Social Media and Civil Society in Mexico: A Discussion
On Saturday August 14 at 2:30 p.m. a roundtable discussion will take place at Campus Party Mexico about digital activism campaigns and the role of social media in Mexican civil society. If you have questions about how to attend please leave a comment below, or get in touch via our contact page.
The morning of October 19 Alejandro Pisanty, a popular Twitter user and director of the Internet Society of Mexico, discovered that the Mexican Chamber of Deputies had recently approved a three percent tax on internet access. He quickly penned a brief blog post explaining the economic and social benefits of ensuring affordable internet access for all. He then linked to his blog post on Twitter where it spread like wildfire. Less than two weeks later and Pisanty, along with León Felipe Sánchez, Raúl Ramírez, and other influential Twitter users, were invited by several senators to put forth their arguments against the tax. They were accompanied by 5,000 online Twitter users in “what was the first ever interactive hearing in Mexican legislative history,” writes The Mex Files. The senators were persuaded and the tax was repealed.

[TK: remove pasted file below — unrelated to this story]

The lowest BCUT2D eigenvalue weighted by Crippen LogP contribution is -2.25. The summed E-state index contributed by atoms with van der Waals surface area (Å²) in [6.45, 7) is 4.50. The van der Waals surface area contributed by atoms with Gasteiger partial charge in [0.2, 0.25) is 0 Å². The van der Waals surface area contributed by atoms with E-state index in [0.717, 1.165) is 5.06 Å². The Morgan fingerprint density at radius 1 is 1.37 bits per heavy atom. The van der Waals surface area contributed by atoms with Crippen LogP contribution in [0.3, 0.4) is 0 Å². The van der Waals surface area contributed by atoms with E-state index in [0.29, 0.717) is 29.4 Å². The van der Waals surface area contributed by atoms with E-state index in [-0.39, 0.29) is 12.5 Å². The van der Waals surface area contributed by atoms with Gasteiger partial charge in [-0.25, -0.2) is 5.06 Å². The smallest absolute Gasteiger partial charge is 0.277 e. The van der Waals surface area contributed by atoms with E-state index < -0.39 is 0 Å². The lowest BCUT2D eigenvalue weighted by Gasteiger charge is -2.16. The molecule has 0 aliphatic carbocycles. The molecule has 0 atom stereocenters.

If you are interested in more details about the campaign I recommend Renata Ávila’s thorough case study for the Technology for Transparency Network. It is there that I left a comment wondering aloud if Mexican Twitter users would also become active in other, similar digital campaigns that aimed not for cheaper internet access, but also for a more transparent government, a better education system, and an environment where journalists can report without fear. It is that precise question that will be debated on Saturday by a panel of five experts at the crossroads between traditional civil society and the new wave of online activism.
- Monica Tapia of Alternativas y Capacidades will discuss how her organization plans on using social media to network a coalition of organizations, activists, and concerned parents who want to improve policy to raise both the quality and inclusiveness of education in Mexico.
- Omar Rábago of Artículo 19 will describe how social media, especially Twitter, is becoming a strategic tool to spread awareness about the safety of journalists in Mexico. We have seen this over the past few weeks with the #losqueremosvivos campaign which has created solidarity among journalists and citizens as both groups demand for a safer working environment for journalists.
- Gabriel Lara of Fundar will present Subsidios al Campo, an online, open database of information related to agricultural subsidies which aims to promote more transparent government and improve policy related to rural development and domestic food production.
- Representing the new wave of digital activism campaigns, León Felipe Sánchez will provide an overview of #InternetNecesario, describing its success and the challenges for others wanting to follow its model.
The discussion will be moderated by Jorge Acosta of the Mexican Social Media Club. If you’re not able to make it in person, you can tune in live at the Campus Party website. We will also try to upload an edited version of key points of the discussion by next week.